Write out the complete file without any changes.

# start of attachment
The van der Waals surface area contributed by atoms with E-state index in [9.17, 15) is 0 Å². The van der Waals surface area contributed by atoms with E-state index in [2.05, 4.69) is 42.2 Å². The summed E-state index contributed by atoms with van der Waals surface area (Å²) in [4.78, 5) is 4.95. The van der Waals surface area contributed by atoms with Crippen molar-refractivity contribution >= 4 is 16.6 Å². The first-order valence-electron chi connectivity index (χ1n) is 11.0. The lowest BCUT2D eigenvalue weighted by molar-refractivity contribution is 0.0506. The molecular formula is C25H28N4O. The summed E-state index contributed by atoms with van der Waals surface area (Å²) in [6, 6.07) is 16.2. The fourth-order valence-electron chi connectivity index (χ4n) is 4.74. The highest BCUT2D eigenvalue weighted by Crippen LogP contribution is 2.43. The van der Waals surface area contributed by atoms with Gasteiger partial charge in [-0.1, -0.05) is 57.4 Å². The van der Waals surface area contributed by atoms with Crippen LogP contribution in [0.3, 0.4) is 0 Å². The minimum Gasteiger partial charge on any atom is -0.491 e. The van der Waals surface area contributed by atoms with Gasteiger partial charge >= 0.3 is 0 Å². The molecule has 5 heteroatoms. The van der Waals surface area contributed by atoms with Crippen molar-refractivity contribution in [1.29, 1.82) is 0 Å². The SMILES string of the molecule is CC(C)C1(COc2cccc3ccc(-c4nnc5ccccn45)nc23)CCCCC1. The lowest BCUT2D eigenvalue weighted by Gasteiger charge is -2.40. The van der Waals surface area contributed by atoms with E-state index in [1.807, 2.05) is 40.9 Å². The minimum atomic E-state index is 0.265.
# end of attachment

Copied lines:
The van der Waals surface area contributed by atoms with E-state index in [9.17, 15) is 0 Å². The van der Waals surface area contributed by atoms with E-state index in [2.05, 4.69) is 42.2 Å². The summed E-state index contributed by atoms with van der Waals surface area (Å²) in [4.78, 5) is 4.95. The van der Waals surface area contributed by atoms with Crippen molar-refractivity contribution >= 4 is 16.6 Å². The first-order valence-electron chi connectivity index (χ1n) is 11.0. The lowest BCUT2D eigenvalue weighted by molar-refractivity contribution is 0.0506. The molecular formula is C25H28N4O. The summed E-state index contributed by atoms with van der Waals surface area (Å²) in [6, 6.07) is 16.2. The fourth-order valence-electron chi connectivity index (χ4n) is 4.74. The highest BCUT2D eigenvalue weighted by Crippen LogP contribution is 2.43. The van der Waals surface area contributed by atoms with Gasteiger partial charge in [-0.1, -0.05) is 57.4 Å². The van der Waals surface area contributed by atoms with Crippen LogP contribution in [0.3, 0.4) is 0 Å². The minimum Gasteiger partial charge on any atom is -0.491 e. The van der Waals surface area contributed by atoms with Gasteiger partial charge >= 0.3 is 0 Å². The molecule has 5 heteroatoms. The van der Waals surface area contributed by atoms with Crippen molar-refractivity contribution in [1.29, 1.82) is 0 Å². The SMILES string of the molecule is CC(C)C1(COc2cccc3ccc(-c4nnc5ccccn45)nc23)CCCCC1. The lowest BCUT2D eigenvalue weighted by Gasteiger charge is -2.40. The van der Waals surface area contributed by atoms with E-state index in [1.807, 2.05) is 40.9 Å². The minimum atomic E-state index is 0.265.